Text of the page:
I’ve no idea why you’d draw the conclusion that I’m an Irish republican either, let alone lump me in with a bunch of PIRA types (the two are not the same, do you realise?)

    Still, on the topic of ‘who started it’ I think it’s pretty ludicrous to go all the way back to the Normans. The conflict in Ireland is ancient, yes, but the form of the argument has changed beyond recognition with the advance of world cultural history. Modern nationalism (please note the small ‘n’) is centuries more recently invented than the Norman invasion.

    That said, I have taken on board Seann’s well argued point about the violence of the 20th century, and how different things could have been had we not imported a bunch of guns and made a war for Irish independence an inevitability, rather than the constitutional route which I now realise had more potential than I’d previously thought.

  • Kev Hughes

    You tell me, have you asked them?

  • Skibo

    Then why was he snubbed by the original investigating officer?

  • Skibo

    Don’t see your issue. The problem is with the states involvement with terrorist groups on both sides. We have to ask what type of information is worth the lives of those that could have been saved?
    The level of collusion seems to be different depending on the which side its is for.

  • MainlandUlsterman

    There is no basis for saying that. I consistently condemn state misdeeds and support calls for prosecutions where criminal. Your problem with me seems to be that I don’t forget about the fact police have also to infiltrate and degrade terrorist organisations using informers. You seem to be suggesting it’s “collusion” when they run agents and there’s a crime. The only answer to that would be not to run any agents. That would suit the terrorists of course but I suggest it’s not a great strategy for reducing terrorism longer term. Surely we can agree that has to be the police’s main goal in any situation like this? We need a mature debate about long-term anti-terrorist policing strategies and agent-running in paricular. Cries of “collusion” can sometimes be very misleading. I’ve heard some voices talking about Loughinisland as if the police was in some way responsible for the murders, in cahoots with the UVF. But the report showed very clearly that wasn’t what happened at all.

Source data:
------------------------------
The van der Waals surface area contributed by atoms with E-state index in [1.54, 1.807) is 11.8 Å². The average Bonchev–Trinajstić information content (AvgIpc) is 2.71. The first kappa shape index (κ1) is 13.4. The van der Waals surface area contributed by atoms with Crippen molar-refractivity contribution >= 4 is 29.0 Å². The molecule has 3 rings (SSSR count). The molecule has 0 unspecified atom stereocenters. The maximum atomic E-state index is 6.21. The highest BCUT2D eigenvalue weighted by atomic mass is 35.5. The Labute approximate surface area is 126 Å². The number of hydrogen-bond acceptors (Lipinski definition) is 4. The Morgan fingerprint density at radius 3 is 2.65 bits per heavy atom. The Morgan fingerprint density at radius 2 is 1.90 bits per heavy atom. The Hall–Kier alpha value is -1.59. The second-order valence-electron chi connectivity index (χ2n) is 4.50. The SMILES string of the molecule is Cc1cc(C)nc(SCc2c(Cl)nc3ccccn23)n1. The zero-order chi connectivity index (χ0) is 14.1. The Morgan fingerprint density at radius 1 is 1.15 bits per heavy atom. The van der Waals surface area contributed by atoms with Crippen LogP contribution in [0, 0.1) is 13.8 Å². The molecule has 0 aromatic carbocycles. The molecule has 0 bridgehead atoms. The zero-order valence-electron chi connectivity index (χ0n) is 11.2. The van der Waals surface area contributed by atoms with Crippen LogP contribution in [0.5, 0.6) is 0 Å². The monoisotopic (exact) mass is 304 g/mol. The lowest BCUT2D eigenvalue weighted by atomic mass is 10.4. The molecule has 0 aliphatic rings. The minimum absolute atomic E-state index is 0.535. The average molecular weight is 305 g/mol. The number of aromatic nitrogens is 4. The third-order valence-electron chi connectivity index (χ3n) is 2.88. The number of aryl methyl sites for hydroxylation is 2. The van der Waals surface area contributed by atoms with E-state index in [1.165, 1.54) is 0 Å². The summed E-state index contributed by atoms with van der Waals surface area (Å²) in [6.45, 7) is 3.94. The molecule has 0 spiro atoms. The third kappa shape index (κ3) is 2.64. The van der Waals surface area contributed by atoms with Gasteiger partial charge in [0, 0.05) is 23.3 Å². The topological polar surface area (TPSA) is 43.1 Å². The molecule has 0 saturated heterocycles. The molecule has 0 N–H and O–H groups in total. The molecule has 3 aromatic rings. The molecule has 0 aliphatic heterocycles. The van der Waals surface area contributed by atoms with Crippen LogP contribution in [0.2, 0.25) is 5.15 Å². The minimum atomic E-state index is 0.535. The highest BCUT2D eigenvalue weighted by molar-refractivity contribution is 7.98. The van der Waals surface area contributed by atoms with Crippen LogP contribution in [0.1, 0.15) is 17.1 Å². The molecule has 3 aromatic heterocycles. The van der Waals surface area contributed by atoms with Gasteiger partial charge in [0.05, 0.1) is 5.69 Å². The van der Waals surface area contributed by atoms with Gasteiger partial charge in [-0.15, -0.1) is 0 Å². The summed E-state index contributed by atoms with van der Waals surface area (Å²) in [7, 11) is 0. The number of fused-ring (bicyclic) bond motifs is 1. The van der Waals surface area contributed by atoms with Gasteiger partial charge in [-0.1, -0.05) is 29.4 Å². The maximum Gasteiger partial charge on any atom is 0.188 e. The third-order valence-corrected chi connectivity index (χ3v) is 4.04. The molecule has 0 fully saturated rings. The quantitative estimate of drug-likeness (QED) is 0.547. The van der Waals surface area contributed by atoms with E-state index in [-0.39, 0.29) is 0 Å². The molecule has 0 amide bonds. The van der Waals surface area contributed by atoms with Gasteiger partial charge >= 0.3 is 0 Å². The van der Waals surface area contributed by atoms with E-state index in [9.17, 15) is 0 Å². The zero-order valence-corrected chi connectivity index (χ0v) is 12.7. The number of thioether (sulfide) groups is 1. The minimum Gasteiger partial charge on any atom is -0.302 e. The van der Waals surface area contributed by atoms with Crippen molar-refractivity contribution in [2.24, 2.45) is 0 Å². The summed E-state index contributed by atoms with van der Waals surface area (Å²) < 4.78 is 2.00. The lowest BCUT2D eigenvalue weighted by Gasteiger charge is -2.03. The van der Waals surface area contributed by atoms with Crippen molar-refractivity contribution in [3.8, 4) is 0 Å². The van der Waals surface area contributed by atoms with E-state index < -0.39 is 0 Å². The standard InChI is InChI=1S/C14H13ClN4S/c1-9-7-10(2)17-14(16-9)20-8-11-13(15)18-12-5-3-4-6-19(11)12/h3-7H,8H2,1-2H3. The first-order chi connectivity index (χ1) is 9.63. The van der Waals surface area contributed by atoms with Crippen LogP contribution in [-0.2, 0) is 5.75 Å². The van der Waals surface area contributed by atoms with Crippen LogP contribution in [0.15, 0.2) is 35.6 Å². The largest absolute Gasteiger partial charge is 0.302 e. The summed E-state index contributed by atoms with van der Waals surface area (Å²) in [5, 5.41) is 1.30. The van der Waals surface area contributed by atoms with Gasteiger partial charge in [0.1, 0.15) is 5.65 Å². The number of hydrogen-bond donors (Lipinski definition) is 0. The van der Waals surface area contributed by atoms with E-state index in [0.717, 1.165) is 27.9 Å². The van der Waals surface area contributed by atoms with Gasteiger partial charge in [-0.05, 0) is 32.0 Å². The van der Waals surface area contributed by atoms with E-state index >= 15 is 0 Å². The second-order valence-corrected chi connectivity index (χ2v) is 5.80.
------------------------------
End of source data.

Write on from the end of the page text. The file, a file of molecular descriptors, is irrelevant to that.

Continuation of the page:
• MainlandUlsterman

    “Excusing the state murder of their loved ones” shows you have read neither the report summary nor my post. Or if you did, you didn’t understand it. If you can’t answer, fine, but the personal abuse, accusing me of having no sympathy for relatives I just expressed sympathy for, is way out of line. You owe me an apology for that groundless accusation of personal bad faith and dishonesty.

    You have to accept that someone can disagree with you on the topic of anti-terrorist policing strategy and the implications of police mistakes, without having malign intent. It’s really not good enough just to resort to personal abuse when someone disagrees with you, no matter how many upvotes such self-righteous point-avoidance gleans.

  • MainlandUlsterman

    You may well be right that this could have been the right time to pull the informer. I don’t know. I’m just saying, that is the real moral dilemma, and criminal justice dilemma here. How do you balance the policing needs of long term infiltration and undermining of terrorist groups – requiring informers to be in situ for long periods – with the duty to pursue criminal justice fully in each case. It’s easy to say as the ombudsman did, screw the infiltration, just wait for the murders then prosecute. Problem is you get more murders and fewer prosections then (Da Silva said he was convinced that was the case, on the evidence he saw of the overall record of running agents in Loyalist groups). It’s nowhere near the easy call it’s being portrayed as here. Ongoing terrorism places police and intelligence agencies with agonising moral choices not of their own making.